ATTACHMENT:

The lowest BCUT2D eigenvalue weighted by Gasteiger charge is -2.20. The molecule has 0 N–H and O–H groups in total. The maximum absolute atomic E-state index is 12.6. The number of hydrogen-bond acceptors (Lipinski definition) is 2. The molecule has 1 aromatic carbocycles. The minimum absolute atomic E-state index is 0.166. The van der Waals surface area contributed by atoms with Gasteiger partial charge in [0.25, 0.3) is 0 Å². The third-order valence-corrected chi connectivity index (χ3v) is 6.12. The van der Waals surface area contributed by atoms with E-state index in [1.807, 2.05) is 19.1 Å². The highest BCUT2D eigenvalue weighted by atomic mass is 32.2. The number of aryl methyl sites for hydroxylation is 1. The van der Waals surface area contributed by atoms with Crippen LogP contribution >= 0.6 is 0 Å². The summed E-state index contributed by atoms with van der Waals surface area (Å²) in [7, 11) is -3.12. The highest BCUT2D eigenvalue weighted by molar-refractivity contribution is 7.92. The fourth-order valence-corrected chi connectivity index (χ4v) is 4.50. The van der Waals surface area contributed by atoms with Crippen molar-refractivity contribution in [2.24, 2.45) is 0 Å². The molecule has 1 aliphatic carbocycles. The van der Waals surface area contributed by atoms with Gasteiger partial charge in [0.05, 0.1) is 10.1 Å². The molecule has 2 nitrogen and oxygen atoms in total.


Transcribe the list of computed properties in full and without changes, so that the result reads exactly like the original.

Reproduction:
The lowest BCUT2D eigenvalue weighted by Gasteiger charge is -2.20. The molecule has 0 N–H and O–H groups in total. The maximum absolute atomic E-state index is 12.6. The number of hydrogen-bond acceptors (Lipinski definition) is 2. The molecule has 1 aromatic carbocycles. The minimum absolute atomic E-state index is 0.166. The van der Waals surface area contributed by atoms with Gasteiger partial charge in [0.25, 0.3) is 0 Å². The third-order valence-corrected chi connectivity index (χ3v) is 6.12. The van der Waals surface area contributed by atoms with E-state index in [1.807, 2.05) is 19.1 Å². The highest BCUT2D eigenvalue weighted by atomic mass is 32.2. The number of aryl methyl sites for hydroxylation is 1. The van der Waals surface area contributed by atoms with Crippen LogP contribution >= 0.6 is 0 Å². The summed E-state index contributed by atoms with van der Waals surface area (Å²) in [7, 11) is -3.12. The highest BCUT2D eigenvalue weighted by molar-refractivity contribution is 7.92. The fourth-order valence-corrected chi connectivity index (χ4v) is 4.50. The van der Waals surface area contributed by atoms with Crippen molar-refractivity contribution in [2.24, 2.45) is 0 Å². The molecule has 1 aliphatic carbocycles. The van der Waals surface area contributed by atoms with Gasteiger partial charge in [0.05, 0.1) is 10.1 Å². The molecule has 2 nitrogen and oxygen atoms in total.